ABILENE, Texas (KTAB/KRBC) – A Kentucky coal miner went viral after racing home from his shift to take his son to a basketball game, showing up covered head to toe in coal dust and overalls – all so he could watch as his young son experienced the opening moments of the game.
The inspiring story has captured the hearts of many in the nation and the mind of one Abilene man. Danny Ellison of Hamby said he heard of the story from his wife and put his thoughts to paper. Soon after, a song was produced.
“This is a story of doing what your wife tells you to do… She said, ‘well, read this and write a bluegrass song about it,’ and she just walked away,” Ellison said.
While Ellison said his process is usually more personal, as he continued to read, he felt more of that personal connection and spark of inspiration.
Click here to listen to Coal Dust on My Face, written by Danny Ellison, performed by Jordan Tyler Haynes and Danny & Stephanie Ellison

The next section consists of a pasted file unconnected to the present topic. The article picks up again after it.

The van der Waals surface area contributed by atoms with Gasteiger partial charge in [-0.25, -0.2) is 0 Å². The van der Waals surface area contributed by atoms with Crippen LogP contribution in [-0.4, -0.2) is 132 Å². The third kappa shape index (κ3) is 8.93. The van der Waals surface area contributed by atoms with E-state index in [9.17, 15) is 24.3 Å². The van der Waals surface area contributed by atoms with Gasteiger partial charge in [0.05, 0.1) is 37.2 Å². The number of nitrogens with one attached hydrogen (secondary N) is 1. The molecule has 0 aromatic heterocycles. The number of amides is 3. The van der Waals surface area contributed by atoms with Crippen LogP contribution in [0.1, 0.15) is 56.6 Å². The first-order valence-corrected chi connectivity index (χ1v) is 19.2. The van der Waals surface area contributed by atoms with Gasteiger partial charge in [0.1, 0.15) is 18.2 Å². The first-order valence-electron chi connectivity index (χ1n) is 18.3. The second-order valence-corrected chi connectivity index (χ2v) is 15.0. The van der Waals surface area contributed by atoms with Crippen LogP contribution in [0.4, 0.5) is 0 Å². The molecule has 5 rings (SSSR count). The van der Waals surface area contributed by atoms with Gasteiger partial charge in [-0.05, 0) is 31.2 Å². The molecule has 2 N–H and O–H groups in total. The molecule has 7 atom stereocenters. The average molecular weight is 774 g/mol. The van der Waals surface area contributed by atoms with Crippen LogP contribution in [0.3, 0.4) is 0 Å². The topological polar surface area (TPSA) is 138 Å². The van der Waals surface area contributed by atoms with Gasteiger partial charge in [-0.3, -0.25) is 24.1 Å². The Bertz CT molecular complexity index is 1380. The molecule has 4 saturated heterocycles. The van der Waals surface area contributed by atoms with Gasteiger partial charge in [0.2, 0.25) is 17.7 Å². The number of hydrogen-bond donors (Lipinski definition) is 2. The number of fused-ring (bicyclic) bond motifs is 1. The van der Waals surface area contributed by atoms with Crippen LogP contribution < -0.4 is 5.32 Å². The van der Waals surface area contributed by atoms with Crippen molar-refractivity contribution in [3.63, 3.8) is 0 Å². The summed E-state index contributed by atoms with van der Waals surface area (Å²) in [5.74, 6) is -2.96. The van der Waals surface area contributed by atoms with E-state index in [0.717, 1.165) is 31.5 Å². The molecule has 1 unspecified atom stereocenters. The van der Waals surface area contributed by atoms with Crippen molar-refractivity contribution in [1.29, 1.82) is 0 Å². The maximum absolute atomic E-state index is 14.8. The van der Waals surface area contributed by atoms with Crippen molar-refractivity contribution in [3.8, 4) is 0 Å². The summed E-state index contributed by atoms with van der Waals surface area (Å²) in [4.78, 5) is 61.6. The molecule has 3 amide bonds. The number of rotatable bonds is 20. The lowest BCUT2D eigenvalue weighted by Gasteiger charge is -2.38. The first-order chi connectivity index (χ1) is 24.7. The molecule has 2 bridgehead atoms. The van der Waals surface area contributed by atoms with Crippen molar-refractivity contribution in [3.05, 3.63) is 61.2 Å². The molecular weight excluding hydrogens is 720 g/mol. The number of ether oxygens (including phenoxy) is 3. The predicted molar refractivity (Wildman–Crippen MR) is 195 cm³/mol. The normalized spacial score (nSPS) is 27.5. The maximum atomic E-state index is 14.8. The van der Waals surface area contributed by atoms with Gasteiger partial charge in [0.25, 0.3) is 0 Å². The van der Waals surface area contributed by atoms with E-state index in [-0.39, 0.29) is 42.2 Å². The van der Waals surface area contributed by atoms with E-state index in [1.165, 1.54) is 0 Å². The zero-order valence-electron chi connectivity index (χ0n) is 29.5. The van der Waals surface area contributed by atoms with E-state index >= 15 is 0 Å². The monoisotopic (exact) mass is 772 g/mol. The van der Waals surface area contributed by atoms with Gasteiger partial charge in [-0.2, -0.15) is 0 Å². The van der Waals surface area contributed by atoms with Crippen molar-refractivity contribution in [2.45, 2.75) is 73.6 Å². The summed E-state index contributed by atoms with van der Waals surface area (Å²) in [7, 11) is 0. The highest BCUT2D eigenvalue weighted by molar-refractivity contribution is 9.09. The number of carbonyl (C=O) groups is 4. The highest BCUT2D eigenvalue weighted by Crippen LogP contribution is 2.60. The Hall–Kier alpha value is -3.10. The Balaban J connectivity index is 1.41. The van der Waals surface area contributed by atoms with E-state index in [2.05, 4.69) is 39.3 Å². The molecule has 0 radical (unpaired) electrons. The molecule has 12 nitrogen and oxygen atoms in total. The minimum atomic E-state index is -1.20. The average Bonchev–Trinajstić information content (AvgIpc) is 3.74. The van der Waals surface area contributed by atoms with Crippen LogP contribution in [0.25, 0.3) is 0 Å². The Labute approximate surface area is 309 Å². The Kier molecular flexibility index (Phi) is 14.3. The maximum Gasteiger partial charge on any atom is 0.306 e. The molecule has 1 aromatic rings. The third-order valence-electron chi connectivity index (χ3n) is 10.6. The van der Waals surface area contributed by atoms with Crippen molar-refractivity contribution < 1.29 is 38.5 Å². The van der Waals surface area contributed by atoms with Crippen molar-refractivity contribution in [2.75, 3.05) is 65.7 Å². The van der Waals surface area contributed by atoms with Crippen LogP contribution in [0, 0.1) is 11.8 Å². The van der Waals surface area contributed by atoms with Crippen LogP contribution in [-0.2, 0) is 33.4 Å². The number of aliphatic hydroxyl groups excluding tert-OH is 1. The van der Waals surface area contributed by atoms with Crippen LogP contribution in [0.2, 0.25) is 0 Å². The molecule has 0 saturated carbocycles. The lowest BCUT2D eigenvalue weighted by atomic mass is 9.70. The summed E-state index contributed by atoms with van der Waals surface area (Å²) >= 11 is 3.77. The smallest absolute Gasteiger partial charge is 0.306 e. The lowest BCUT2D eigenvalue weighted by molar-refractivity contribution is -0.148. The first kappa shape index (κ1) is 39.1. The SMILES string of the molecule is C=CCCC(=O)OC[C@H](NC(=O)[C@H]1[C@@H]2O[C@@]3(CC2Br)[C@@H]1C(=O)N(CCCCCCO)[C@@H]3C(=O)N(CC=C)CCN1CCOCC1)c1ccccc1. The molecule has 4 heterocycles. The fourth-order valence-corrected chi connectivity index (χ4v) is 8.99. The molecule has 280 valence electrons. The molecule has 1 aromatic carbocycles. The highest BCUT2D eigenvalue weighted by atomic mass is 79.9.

“Where a lot of other music kinda starts here, you know, bluegrass starts right here in the heart,” described Ellison.
“Coal Dust on My Face” explores that special relationship between parent and child. Especially at such a young age when just showing up can mean so much.
“Love can look all kinds of different ways,” Ellison explained. “It’s not always just showing up pristine right? it’s showing up, period.”
Many of the lyrics, Ellison said, came to him as he worked his full time job as Program Director of Therapist Recreations at the Hendrick Home for Children in Abilene. He wrote and later recorded at a Clyde studio, owned by his friend Jordan Tyler Haynes. Haynes and Ellison’s wife, Stephanie, sang backup while Ellison played many of the instruments.
Ellison told KTAB/KRBC he admires the father for doing all he can to make sure his son has a memorable experience.
“They wanted to be there to see the look on their sons face at the tip off of the game,” Ellison said in awe.
While Ellison said he hopes his song will bring others to enjoy bluegrass as he does, the real gift comes from knowing the family in Kentucky connects with his message.
“I sent them a copy and within 30 minutes, Mollie McGuire had emailed me back and told me that her and her family were in tears listening to the song… The job was accomplished when the McGuire family heard the song,” added Ellison.
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